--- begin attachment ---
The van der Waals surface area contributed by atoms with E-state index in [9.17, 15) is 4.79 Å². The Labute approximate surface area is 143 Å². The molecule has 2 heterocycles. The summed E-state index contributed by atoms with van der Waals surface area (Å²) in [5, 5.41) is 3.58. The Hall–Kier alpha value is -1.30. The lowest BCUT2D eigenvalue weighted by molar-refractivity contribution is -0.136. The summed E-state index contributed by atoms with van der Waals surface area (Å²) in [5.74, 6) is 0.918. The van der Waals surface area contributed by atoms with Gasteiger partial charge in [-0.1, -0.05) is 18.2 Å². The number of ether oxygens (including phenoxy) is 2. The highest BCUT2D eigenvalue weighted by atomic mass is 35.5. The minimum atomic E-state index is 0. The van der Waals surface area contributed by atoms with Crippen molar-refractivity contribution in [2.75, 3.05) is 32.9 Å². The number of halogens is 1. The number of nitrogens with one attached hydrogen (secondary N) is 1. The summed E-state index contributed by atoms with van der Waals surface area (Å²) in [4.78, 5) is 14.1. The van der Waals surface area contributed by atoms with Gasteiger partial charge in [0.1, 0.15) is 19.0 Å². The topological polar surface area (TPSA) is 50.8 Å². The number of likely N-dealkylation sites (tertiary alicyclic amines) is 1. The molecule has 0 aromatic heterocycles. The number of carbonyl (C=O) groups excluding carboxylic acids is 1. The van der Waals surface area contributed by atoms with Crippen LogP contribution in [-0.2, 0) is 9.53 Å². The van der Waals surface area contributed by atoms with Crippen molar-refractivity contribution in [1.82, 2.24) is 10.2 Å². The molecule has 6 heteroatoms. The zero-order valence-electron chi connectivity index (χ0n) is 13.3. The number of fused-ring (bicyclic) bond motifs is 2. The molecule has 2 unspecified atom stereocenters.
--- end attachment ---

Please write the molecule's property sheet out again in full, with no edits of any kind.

The van der Waals surface area contributed by atoms with E-state index in [9.17, 15) is 4.79 Å². The Labute approximate surface area is 143 Å². The molecule has 2 heterocycles. The summed E-state index contributed by atoms with van der Waals surface area (Å²) in [5, 5.41) is 3.58. The Hall–Kier alpha value is -1.30. The lowest BCUT2D eigenvalue weighted by molar-refractivity contribution is -0.136. The summed E-state index contributed by atoms with van der Waals surface area (Å²) in [5.74, 6) is 0.918. The van der Waals surface area contributed by atoms with Gasteiger partial charge in [-0.1, -0.05) is 18.2 Å². The number of ether oxygens (including phenoxy) is 2. The highest BCUT2D eigenvalue weighted by atomic mass is 35.5. The minimum atomic E-state index is 0. The van der Waals surface area contributed by atoms with Crippen molar-refractivity contribution in [2.75, 3.05) is 32.9 Å². The number of halogens is 1. The number of nitrogens with one attached hydrogen (secondary N) is 1. The summed E-state index contributed by atoms with van der Waals surface area (Å²) in [4.78, 5) is 14.1. The van der Waals surface area contributed by atoms with Gasteiger partial charge in [0.1, 0.15) is 19.0 Å². The topological polar surface area (TPSA) is 50.8 Å². The number of likely N-dealkylation sites (tertiary alicyclic amines) is 1. The molecule has 0 aromatic heterocycles. The number of carbonyl (C=O) groups excluding carboxylic acids is 1. The van der Waals surface area contributed by atoms with Crippen LogP contribution in [-0.2, 0) is 9.53 Å². The van der Waals surface area contributed by atoms with Crippen molar-refractivity contribution in [1.82, 2.24) is 10.2 Å². The molecule has 6 heteroatoms. The zero-order valence-electron chi connectivity index (χ0n) is 13.3. The number of fused-ring (bicyclic) bond motifs is 2. The molecule has 2 unspecified atom stereocenters.